As the industrial workplace returns to full-staff capacity in the wake of the Covid-19 lockdowns and restrictions, a plethora of roles and business divisions are faced with the added task of ensuring that equipment is constantly disinfected.
Removing superficial contaminants, debris, and stains alone won’t cut it anymore. For the sake of everyone’s safety, parts, components, and finished goods have to pass through cleaning systems designed to disinfect and sterilize as much as clean.
Ultrasonic cleaning is a great way to clean a wide array of materials of all shapes and most sizes. Its effectiveness also extends to a microscopic level. UVC sterilization, for its part, is the gold standard for most people when it comes to disinfecting objects.
Both of these offer a unique set of advantages when it comes to microscopic cleaning. If you’re a business owner, this piece will show you which one is best for your unique set of use cases. Hopefully, that knowledge will allow you to invest in the right system for you.
Ultrasonic Cleaning: How it Works
Ultrasonic cleaning, at its most basic level, implies the utilization of high-frequency soundwaves – and the kinetic energy produced from them – to dislodge and remove contaminants. It can be used on materials like plastics, rubber, ceramic, metals, and precious stones.
There are three main parts to an ultrasonic cleaning solution: the power generator, transducer, and tank. The material to be cleaned is placed in the tank, which itself, contains a pre-selected cleaning solvent.
When the power supply is activated, the transducer generates soundwaves around the 20-40 kilohertz spectrum. As the soundwaves travel through the cleaning solvent, they form millions of cavitation bubbles. These bubbles make their way to the object being cleaned and explode at its surface, dislodging any foreign contaminant.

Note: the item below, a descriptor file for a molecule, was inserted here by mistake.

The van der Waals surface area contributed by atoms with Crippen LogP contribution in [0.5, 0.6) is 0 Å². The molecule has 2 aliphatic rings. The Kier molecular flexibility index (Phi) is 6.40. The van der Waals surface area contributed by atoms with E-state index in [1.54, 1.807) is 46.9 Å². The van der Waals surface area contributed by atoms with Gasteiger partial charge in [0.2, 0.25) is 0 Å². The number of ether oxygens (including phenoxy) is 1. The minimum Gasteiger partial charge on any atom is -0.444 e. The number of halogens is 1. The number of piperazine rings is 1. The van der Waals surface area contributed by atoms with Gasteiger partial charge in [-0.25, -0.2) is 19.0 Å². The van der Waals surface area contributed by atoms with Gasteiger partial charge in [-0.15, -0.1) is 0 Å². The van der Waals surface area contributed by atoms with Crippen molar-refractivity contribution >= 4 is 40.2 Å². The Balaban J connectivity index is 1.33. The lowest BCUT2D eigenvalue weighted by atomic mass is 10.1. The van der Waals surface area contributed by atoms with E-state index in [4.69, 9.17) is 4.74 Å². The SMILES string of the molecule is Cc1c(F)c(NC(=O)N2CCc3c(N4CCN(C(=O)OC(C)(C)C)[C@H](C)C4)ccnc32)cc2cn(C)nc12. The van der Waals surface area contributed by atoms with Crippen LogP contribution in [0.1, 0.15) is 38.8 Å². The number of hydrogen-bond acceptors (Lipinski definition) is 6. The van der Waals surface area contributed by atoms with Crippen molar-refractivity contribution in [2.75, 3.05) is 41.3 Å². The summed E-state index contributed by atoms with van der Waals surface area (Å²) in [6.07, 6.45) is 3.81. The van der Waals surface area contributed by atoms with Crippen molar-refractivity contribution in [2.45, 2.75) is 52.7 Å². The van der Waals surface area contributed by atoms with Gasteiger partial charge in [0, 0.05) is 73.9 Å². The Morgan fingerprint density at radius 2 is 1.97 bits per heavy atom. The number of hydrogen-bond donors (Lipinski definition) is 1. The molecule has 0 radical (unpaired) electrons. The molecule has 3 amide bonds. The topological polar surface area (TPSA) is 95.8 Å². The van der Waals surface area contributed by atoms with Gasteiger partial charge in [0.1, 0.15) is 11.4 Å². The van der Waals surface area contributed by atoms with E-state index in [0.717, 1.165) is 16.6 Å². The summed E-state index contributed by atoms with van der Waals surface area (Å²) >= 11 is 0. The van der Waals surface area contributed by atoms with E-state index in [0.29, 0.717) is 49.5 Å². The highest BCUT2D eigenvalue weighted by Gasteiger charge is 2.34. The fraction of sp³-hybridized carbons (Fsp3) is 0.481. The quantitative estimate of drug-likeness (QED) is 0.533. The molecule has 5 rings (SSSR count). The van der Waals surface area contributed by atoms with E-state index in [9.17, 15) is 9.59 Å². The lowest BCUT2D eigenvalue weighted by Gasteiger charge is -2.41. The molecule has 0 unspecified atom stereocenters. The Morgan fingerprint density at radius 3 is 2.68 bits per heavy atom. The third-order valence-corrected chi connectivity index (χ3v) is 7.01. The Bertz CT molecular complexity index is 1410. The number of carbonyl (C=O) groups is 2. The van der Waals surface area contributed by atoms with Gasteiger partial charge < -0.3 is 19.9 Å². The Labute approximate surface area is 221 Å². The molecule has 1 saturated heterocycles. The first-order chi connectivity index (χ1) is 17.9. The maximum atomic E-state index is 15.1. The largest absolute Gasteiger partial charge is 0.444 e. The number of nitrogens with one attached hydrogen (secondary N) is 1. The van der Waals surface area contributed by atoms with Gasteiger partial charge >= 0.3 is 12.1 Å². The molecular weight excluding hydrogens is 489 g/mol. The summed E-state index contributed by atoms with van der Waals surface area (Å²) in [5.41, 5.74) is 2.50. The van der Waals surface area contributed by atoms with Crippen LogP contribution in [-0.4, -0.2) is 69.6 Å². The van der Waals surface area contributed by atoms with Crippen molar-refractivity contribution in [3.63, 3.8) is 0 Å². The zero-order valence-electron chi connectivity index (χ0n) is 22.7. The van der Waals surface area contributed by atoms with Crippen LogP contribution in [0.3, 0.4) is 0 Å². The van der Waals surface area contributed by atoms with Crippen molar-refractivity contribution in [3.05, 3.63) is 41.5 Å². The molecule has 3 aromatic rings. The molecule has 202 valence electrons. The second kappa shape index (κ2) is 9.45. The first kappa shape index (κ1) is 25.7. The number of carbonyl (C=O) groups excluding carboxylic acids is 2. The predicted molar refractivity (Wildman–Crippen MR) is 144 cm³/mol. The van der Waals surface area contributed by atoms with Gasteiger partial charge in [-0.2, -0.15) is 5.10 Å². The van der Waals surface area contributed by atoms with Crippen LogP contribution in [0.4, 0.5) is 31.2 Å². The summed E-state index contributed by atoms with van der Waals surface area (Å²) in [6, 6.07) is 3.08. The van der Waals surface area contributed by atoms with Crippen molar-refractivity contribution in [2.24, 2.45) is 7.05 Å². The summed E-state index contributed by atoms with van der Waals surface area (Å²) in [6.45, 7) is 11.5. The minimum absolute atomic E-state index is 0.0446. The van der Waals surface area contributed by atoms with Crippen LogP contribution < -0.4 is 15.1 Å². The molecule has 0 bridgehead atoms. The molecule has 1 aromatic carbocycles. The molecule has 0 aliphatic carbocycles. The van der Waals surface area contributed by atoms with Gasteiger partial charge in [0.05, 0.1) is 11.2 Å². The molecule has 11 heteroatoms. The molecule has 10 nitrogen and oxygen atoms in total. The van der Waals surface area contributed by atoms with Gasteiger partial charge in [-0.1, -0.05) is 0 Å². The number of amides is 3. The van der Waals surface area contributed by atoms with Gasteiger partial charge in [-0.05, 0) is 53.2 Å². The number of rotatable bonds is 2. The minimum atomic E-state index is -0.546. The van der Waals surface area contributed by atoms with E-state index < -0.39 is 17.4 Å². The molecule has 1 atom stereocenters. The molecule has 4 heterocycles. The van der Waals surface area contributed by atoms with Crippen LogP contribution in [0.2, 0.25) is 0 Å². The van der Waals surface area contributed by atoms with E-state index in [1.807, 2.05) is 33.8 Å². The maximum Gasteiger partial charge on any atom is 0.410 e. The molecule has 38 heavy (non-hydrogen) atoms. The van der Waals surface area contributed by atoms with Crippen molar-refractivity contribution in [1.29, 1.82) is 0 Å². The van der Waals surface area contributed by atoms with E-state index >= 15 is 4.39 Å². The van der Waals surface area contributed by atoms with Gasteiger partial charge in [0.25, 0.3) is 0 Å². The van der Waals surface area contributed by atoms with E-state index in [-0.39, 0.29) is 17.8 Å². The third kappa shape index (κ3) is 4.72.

The dislodged particles are carried away from the tank’s interior via a filtration system, leaving the work material clean and disinfected.
While ultrasonic cleaning relies on sound to be effective, ultraviolet-C (UVC) sanitization relies on light. UVC radiation has been proven effective for disinfecting air, water, and nonporous surfaces. For decades, it has been used to kill bacteria such as tuberculosis.
While UVC radiation doesn’t clean objects per se, it’s great at disinfecting them and removing contaminants that aren’t immediately apparent to the human eye. It has been proven immensely effective against several viruses including the SARS-Coronavirus.
Importantly, the effectiveness of UVC lamps and other related devices at inactivating bacteria and virus particles is dependent on direct exposure. The light rays will not nullify these organisms if there isn’t a direct line of contact.
Some of the most commonly-used form factors in UVC sterilization include low-pressure mercury lamps, excimer lamps, pulsed xenon lamps, and UVC light-emitting diodes (or LEDs).
Ultrasonic Cleaning vs. UVC Sterilization
In order to examine the overall effectiveness of both these techniques, we will look at how they fare across a set of parameters.